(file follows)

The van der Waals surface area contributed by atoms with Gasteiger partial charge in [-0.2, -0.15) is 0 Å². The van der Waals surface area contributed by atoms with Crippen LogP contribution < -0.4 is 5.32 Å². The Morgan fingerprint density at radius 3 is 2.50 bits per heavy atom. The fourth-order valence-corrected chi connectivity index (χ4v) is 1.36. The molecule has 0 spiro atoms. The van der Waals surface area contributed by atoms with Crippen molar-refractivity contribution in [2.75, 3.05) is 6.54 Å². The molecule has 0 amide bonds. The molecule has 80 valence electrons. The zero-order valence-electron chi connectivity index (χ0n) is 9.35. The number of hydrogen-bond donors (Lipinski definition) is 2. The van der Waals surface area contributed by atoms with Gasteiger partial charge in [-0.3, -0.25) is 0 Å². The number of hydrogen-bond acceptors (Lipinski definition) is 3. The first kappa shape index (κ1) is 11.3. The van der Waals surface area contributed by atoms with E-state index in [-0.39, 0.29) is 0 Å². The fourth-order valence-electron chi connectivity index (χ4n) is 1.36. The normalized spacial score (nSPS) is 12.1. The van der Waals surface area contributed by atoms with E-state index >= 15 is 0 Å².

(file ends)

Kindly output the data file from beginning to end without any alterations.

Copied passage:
The van der Waals surface area contributed by atoms with Gasteiger partial charge in [-0.2, -0.15) is 0 Å². The van der Waals surface area contributed by atoms with Crippen LogP contribution < -0.4 is 5.32 Å². The Morgan fingerprint density at radius 3 is 2.50 bits per heavy atom. The fourth-order valence-corrected chi connectivity index (χ4v) is 1.36. The molecule has 0 spiro atoms. The van der Waals surface area contributed by atoms with Crippen molar-refractivity contribution in [2.75, 3.05) is 6.54 Å². The molecule has 0 amide bonds. The molecule has 80 valence electrons. The zero-order valence-electron chi connectivity index (χ0n) is 9.35. The number of hydrogen-bond donors (Lipinski definition) is 2. The van der Waals surface area contributed by atoms with Gasteiger partial charge in [-0.3, -0.25) is 0 Å². The number of hydrogen-bond acceptors (Lipinski definition) is 3. The first kappa shape index (κ1) is 11.3. The van der Waals surface area contributed by atoms with E-state index in [-0.39, 0.29) is 0 Å². The fourth-order valence-electron chi connectivity index (χ4n) is 1.36. The normalized spacial score (nSPS) is 12.1. The van der Waals surface area contributed by atoms with E-state index >= 15 is 0 Å².